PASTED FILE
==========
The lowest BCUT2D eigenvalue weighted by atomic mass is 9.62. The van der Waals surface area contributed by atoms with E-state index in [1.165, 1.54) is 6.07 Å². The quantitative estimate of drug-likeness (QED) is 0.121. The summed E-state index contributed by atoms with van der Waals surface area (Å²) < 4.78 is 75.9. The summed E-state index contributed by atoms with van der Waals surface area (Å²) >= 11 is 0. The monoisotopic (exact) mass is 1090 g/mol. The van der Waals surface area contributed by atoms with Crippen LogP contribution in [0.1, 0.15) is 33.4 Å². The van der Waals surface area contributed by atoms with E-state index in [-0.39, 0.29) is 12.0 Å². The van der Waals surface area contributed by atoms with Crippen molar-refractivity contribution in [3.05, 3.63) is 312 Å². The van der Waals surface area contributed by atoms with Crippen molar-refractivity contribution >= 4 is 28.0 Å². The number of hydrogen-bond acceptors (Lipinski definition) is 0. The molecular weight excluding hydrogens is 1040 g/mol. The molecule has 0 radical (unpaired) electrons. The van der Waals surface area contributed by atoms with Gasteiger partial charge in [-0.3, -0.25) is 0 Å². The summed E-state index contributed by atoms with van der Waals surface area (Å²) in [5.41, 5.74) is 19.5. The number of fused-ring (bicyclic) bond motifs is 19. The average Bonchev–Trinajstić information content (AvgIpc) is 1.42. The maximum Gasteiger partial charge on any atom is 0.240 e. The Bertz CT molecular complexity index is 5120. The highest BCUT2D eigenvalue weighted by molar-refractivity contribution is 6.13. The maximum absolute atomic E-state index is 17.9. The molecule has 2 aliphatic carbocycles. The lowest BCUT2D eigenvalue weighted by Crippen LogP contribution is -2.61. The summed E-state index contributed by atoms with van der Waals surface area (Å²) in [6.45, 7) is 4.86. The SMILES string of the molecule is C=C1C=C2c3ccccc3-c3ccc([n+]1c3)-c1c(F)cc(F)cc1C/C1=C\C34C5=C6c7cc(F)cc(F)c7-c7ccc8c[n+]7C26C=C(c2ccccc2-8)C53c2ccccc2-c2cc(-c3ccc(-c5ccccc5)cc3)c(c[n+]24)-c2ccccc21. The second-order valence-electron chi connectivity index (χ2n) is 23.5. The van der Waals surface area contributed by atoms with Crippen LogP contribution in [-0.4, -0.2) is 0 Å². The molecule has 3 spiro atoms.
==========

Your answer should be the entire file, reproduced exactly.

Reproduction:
The lowest BCUT2D eigenvalue weighted by atomic mass is 9.62. The van der Waals surface area contributed by atoms with E-state index in [1.165, 1.54) is 6.07 Å². The quantitative estimate of drug-likeness (QED) is 0.121. The summed E-state index contributed by atoms with van der Waals surface area (Å²) < 4.78 is 75.9. The summed E-state index contributed by atoms with van der Waals surface area (Å²) >= 11 is 0. The monoisotopic (exact) mass is 1090 g/mol. The van der Waals surface area contributed by atoms with Crippen LogP contribution in [0.1, 0.15) is 33.4 Å². The van der Waals surface area contributed by atoms with E-state index in [-0.39, 0.29) is 12.0 Å². The van der Waals surface area contributed by atoms with Crippen molar-refractivity contribution in [3.05, 3.63) is 312 Å². The van der Waals surface area contributed by atoms with Crippen molar-refractivity contribution >= 4 is 28.0 Å². The number of hydrogen-bond acceptors (Lipinski definition) is 0. The molecular weight excluding hydrogens is 1040 g/mol. The molecule has 0 radical (unpaired) electrons. The van der Waals surface area contributed by atoms with Gasteiger partial charge in [-0.3, -0.25) is 0 Å². The summed E-state index contributed by atoms with van der Waals surface area (Å²) in [5.41, 5.74) is 19.5. The number of fused-ring (bicyclic) bond motifs is 19. The average Bonchev–Trinajstić information content (AvgIpc) is 1.42. The maximum Gasteiger partial charge on any atom is 0.240 e. The Bertz CT molecular complexity index is 5120. The highest BCUT2D eigenvalue weighted by molar-refractivity contribution is 6.13. The maximum absolute atomic E-state index is 17.9. The molecule has 2 aliphatic carbocycles. The lowest BCUT2D eigenvalue weighted by Crippen LogP contribution is -2.61. The summed E-state index contributed by atoms with van der Waals surface area (Å²) in [6.45, 7) is 4.86. The SMILES string of the molecule is C=C1C=C2c3ccccc3-c3ccc([n+]1c3)-c1c(F)cc(F)cc1C/C1=C\C34C5=C6c7cc(F)cc(F)c7-c7ccc8c[n+]7C26C=C(c2ccccc2-8)C53c2ccccc2-c2cc(-c3ccc(-c5ccccc5)cc3)c(c[n+]24)-c2ccccc21. The second-order valence-electron chi connectivity index (χ2n) is 23.5. The van der Waals surface area contributed by atoms with Crippen LogP contribution in [-0.4, -0.2) is 0 Å². The molecule has 3 spiro atoms.